2. Audience and Purpose
8. Subject Curriculum
9. Relation to Curriculum
- Equal Opportunities
- Special Educational Needs
12. Class Teacher
- Planning, continuity and progression
13. Co-ordinator's Role
17. Other Schools
18. Durham Diocesan Board of Education
19. Other Agencies
“Religion cannot be understood simply from the outside.
It is like stained glass windows in the cathedrals.
You can see them from the outside, and they are nothing,
grey and colourless. You can see them from the inside,
and they are wonderful, full of life and colour. Unless they
are understood as seen from the inside, religious dogmas
and rituals seem grey and shapeless, if not absurd.”
The Schools’ Council Working Paper 36.
BLUE COAT C.E. (AIDED) JUNIOR SCHOOL
1.1 Religious education in Blue Coat Church of England Aided Junior School is governed by the 1944, 1988 and 1993 Education Acts as well as by the Trust Deeds.
1.2 The content and approaches to religious education has been determined by the Governors and therefore is in accordance with the beliefs and traditions of the Church of England. The school follows the requirements of the Durham Diocesan RE Syllabus for Church Aided Schools.
1.3 Religious education in Blue Coat School is an educational activity with the task of helping children to think about faith, to analyse and reflect on it and to bring their critical faculties to bear on it, it also make a contribution to pupil’s understanding of the world to their spiritual and moral growth and to preparing them for adult life and responsibilities.
1.4 Children in Blue Coat School must be encouraged to demonstrate their faith and values and the centrality of their Christian foundation in the life of the school. Therefore, religious education in our school is seen as an “expression of faith”, part of the nurturing role providing one of the means by which our pupils will see what the Christian faith is about and how it may be relevant to their own lives.
2. Audience and Purpose
2.1 The policy document is a working document for:
discussion and reference by the teachers in the school
information to parents
discussion by Governors.
2.2 The policy document is a working document to:
· reflect current practice and thinking on development
· to show a common purpose amongst staff which may be clearly understood by:
- Diocese of Durham
3.1 We believe there are three broad aims for religious education in Blue
Coat School. These are:
· helping pupils to develop a knowledge and understanding of religion and faith.
· Furthering pupils’ personal growth and development through the study of the beliefs and values of Christianity and other faiths.
· Contributing towards pupils’ experience of Christianity as a living faith
3.2 Each of the three broad aims can be spelt out in greater detail.
3.3 Helping pupils to develop a knowledge and understanding of religion and faith:
This aim is concerned with:
· a general knowledge of the subject matter and key figures of Christianity;
· a general knowledge and an appropriate understanding of the central beliefs of Christianity;
· some knowledge about and an appropriate understanding of some of the beliefs of the other major world faiths;
· an understanding of what it means to think about and interpret experience in a religious way.
· a recognition and exploration of the spiritual aspects of human experience;
· an appreciation of the effect religious belief have on the values and behaviour of individuals and communities;
· an ability to use religious language and imagery appropriately.
3.4 Further pupils’ personal growth and development through the study of the beliefs and values of Christianity and other faiths.
This aim is concerned with the pupils’:
· ability to relate religious beliefs to their own experience of life;
· own search for meaning and purpose in life and the establishment of a set of values by which to live;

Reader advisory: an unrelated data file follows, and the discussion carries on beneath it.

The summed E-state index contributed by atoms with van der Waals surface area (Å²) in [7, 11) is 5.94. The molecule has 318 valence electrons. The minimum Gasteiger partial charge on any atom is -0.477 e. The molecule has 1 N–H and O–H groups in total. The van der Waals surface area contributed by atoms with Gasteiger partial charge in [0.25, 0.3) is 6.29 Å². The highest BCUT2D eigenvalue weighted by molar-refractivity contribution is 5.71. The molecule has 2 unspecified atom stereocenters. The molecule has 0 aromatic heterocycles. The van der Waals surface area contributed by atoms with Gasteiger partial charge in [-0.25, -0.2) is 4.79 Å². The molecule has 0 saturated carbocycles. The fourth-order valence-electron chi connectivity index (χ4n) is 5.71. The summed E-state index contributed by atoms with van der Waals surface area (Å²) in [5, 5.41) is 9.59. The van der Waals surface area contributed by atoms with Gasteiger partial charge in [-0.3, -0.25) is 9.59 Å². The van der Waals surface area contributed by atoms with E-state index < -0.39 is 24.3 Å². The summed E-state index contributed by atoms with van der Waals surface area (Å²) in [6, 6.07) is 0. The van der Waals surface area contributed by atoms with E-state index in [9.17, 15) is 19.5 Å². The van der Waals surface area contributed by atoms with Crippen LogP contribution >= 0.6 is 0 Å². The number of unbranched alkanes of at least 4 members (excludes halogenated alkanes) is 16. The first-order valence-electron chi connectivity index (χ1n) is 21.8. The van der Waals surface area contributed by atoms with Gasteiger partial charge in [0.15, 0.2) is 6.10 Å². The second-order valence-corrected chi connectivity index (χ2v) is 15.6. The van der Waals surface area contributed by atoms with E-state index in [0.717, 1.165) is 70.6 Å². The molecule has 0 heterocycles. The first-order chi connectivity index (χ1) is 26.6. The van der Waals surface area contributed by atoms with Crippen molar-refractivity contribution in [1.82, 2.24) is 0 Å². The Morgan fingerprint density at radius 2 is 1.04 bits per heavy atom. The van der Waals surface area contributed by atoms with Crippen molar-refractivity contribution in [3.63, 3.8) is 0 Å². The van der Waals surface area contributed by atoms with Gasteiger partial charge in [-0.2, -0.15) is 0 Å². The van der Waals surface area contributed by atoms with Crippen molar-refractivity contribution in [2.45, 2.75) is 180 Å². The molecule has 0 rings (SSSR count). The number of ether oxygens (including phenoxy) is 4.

· spiritual development; their awareness of awe, wonder and mystery in life and their ability to be still and reflective;
· ability to “stand in the place of” and enter imaginatively into the lives, needs and experiences of others;
· attitudes of care and concern for the needs of others;
· exploration of religious questions about life;
· own feelings of self worth;
· attitudes of respect and tolerance towards others;
· reflection on the relevance of Christianity for themselves;
· exploration of their own religious beliefs and insights.
3.4 Contributing towards pupils’ experience of Christianity as a living faith.
The aim is concerned with:
· the study of Christianity within a faith setting;
· the experiencing of a Christian ethos expressed through the attitudes, relationships, values, visual symbols and Christianity observances of the school;
· the experience of church life through contact with the parish and other local churches;
· the taking part in and reflection on the yearly cycle of Christian festivals and seasons;
· the taking part in a daily pattern of prayer and worship.
4.1 All pupils are entitled to a curriculum, which is broad and balanced.
4.2 All pupils are entitled to a curriculum in which religious education has
equal standing in relation to the core and foundation subjects.
4.3 All pupils are entitled to a curriculum in religious education which
embodies a concern to prepare pupils for adult life, particularly in its
· by raising and reflecting on ultimate questions
· by developing skills related to forming opinions, values and attitudes;
· by examining belief systems and stances for living;
· to relate a knowledge of, and insight into, religion to a personal search for meaning and purpose in life.
4.4 All pupils are entitled to a curriculum in which religious education aims to meet their needs and enables them to realise their potential.
4.5 Parents have the right to withdraw their children from R.E. as in any school but it is hoped that the majority of parents choosing a Church Aided School would adhere to the R.E. Curriculum too. Teachers in Church Aided Schools do not have the safeguard of the 1944 Act Section 30 to withdraw from teaching R.E.
4.6 As a Church Aided School at least 80% of R.E. teaching time is to be devoted to Christianity. The Durham Diocesan Syllabus suggests studying two world faiths. Aspects of other faiths will be brought into R.E. when deemed appropriate but not studied as main topics.
The allocation of time for R.E. is a minimum of 70 minutes per week (or equivalent over school year). This is recommended by the Board of Education and excludes collective worship. This works out as 5% of curriculum time and is in line with the General Synod Board of Education of County Schools (see Durham Diocesan R.E. Syllabus).
5.1 Each member of staff will be given the opportunity to engage in meaningful INSET according to their needs. Teachers will be encouraged to participate in INSET activities.